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Connacht Tribune

Oral hearing expected next year on ring road plan

Declan Tierney

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A formal application to construct the proposed €650 million Galway City Ring Road has been lodged with An Bord Pleanála – the public now have eight weeks to make submissions to the plan.

But already several members of Galway County Council have been highly critical of the proposed route, saying that it is both too close to the city and should not involve the demolition of more than 40 houses.

Councillors said this would cause disruption for families along the route who have no desire to be relocated – and it could also result in children having to move schools.

A number of environmental groups are already preparing to oppose the 18km (11 miles) ring road between the east and the west of the city, which is commonly referred to as the ‘outer bypass’.

The planning application will go on display for eight weeks when the public will be allowed make submissions – following this, there will be an oral hearing and it is expected to have this in the first half of 2019.

The proposed route involves a new bridge and viaduct over the River Corrib, two short tunnels on the city’s east side, demolition of 44 houses and acquisition of 10 more houses which would be seriously affected.

Director of Services for Transport and Infrastructure, Jim Cullen, informed councillors this week that the planning application would be sent directly to An Bord Pleanála for consideration, but it would result in an oral hearing taking place.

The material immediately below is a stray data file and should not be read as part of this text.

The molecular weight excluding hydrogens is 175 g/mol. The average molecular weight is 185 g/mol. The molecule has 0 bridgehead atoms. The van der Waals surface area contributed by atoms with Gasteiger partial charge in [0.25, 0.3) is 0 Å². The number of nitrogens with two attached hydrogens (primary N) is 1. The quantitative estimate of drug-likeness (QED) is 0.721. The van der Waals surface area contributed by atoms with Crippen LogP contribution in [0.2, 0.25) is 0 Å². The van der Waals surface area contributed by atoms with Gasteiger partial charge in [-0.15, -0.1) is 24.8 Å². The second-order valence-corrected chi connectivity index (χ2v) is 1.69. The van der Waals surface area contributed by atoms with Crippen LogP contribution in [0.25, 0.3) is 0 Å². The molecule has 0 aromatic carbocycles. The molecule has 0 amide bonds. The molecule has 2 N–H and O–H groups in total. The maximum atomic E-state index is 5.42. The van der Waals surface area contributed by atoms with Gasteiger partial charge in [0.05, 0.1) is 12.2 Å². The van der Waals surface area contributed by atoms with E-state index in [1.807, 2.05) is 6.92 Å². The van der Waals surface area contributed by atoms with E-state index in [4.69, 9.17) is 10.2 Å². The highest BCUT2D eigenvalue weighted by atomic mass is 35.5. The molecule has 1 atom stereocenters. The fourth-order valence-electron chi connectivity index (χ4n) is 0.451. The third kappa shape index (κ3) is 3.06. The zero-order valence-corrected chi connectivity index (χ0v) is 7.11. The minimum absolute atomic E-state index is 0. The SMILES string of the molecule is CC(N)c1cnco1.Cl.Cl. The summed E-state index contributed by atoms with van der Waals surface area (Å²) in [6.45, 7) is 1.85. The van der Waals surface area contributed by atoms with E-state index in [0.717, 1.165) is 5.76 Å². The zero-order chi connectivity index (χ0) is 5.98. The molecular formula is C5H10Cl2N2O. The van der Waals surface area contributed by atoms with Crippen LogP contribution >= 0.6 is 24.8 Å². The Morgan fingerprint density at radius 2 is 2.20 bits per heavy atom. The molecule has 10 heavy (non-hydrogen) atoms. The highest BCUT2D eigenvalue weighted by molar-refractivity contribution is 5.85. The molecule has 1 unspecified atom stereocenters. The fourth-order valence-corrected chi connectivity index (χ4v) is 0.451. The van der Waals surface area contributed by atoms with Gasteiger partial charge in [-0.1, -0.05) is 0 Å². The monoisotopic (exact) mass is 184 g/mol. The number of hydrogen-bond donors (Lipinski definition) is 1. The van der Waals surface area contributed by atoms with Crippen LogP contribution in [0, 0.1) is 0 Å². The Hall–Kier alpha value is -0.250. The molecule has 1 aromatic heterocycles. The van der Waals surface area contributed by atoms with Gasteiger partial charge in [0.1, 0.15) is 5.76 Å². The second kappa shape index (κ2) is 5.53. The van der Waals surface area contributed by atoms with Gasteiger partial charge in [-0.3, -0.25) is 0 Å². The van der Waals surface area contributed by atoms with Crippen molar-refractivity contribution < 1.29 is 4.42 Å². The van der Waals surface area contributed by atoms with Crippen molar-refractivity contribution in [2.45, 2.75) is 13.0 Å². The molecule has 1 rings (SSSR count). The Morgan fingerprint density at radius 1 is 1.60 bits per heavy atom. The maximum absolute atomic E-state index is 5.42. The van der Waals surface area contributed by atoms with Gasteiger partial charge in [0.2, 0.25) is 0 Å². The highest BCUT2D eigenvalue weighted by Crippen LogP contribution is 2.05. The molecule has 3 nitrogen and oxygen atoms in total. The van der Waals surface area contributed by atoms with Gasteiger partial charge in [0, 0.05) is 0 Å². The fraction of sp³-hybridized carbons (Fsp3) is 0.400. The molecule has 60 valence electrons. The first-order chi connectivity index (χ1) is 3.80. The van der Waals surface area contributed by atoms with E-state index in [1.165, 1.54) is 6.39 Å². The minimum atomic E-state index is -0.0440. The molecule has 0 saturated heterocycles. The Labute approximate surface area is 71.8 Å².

Some councillors said the Board should be given a time frame in which to reach a decision after all of the submissions were made, but Mr Kelly explained that this was not an option.

However, Cllr Tomas Ó Curraoin from Barna said that while he welcomed the city bypass, it was too close to the city and was ‘taking out’ too many houses in the process.

“Residents don’t want compensation. No amount of money would compensate them for having to find a new site, build a new home and reside in an area where they do not want to live.

“Many have children going to school, and to up sticks will be very traumatic for them. Communities will be divided,” he added.

Fellow Independent councillor Seosamh Ó Cualáin agreed and said that he was not in favour of demolishing houses. He added that nobody should be forced to move from the home where they wanted to live.

Connacht Tribune

Galway to complete vaccine roll-out by end of the summer

Denise McNamara

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Ninety-five year old Margaret Kenny was first person to be administered the Covid-19 vaccination Practice Nurse Deirdre Furey at the Surgery Athenry.

On the first anniversary of Covid-19’s deadly arrival into Ireland, the head of the Saolta hospital group has predicted that all who want the vaccine will have received it by the end of the summer.

Tony Canavan, CEO of the seven public hospitals, told the Connacht Tribune that the HSE was planning to set up satellite centres from the main vaccination hub at the Galway Racecourse to vaccinate people on the islands and in the most rural parts of the county.

While locations have not yet been signed up, the HSE was looking at larger buildings with good access that could be used temporarily to carry out the vaccination programme over a short period.

“We do want to reach out to rural parts of the region instead of drawing in people from the likes of Clifden and over from the islands. The plan is to set up satellites from the main centre, sending out small teams out to the likes of Connemara,” he explained.